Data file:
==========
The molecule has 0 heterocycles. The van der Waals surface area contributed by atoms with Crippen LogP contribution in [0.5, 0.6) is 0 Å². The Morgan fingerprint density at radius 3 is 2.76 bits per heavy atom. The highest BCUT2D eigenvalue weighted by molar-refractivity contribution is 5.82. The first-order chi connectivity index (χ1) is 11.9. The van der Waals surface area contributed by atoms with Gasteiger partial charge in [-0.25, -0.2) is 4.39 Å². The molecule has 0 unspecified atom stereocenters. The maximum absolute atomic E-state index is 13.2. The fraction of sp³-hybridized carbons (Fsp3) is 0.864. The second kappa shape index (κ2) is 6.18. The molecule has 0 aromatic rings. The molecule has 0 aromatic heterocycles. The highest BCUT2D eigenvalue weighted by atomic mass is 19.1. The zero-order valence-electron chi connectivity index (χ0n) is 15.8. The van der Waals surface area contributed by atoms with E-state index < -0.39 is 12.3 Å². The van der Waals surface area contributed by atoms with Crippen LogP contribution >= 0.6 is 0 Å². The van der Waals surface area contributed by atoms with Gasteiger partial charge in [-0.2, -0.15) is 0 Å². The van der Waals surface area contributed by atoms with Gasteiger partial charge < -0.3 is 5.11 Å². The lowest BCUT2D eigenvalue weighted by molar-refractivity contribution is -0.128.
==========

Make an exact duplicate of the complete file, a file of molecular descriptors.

The molecule has 0 heterocycles. The van der Waals surface area contributed by atoms with Crippen LogP contribution in [0.5, 0.6) is 0 Å². The Morgan fingerprint density at radius 3 is 2.76 bits per heavy atom. The highest BCUT2D eigenvalue weighted by molar-refractivity contribution is 5.82. The first-order chi connectivity index (χ1) is 11.9. The van der Waals surface area contributed by atoms with Gasteiger partial charge in [-0.25, -0.2) is 4.39 Å². The molecule has 0 unspecified atom stereocenters. The maximum absolute atomic E-state index is 13.2. The fraction of sp³-hybridized carbons (Fsp3) is 0.864. The second kappa shape index (κ2) is 6.18. The molecule has 0 aromatic rings. The molecule has 0 aromatic heterocycles. The highest BCUT2D eigenvalue weighted by atomic mass is 19.1. The zero-order valence-electron chi connectivity index (χ0n) is 15.8. The van der Waals surface area contributed by atoms with E-state index < -0.39 is 12.3 Å². The van der Waals surface area contributed by atoms with Crippen LogP contribution >= 0.6 is 0 Å². The van der Waals surface area contributed by atoms with Gasteiger partial charge in [-0.2, -0.15) is 0 Å². The van der Waals surface area contributed by atoms with Gasteiger partial charge < -0.3 is 5.11 Å². The lowest BCUT2D eigenvalue weighted by molar-refractivity contribution is -0.128.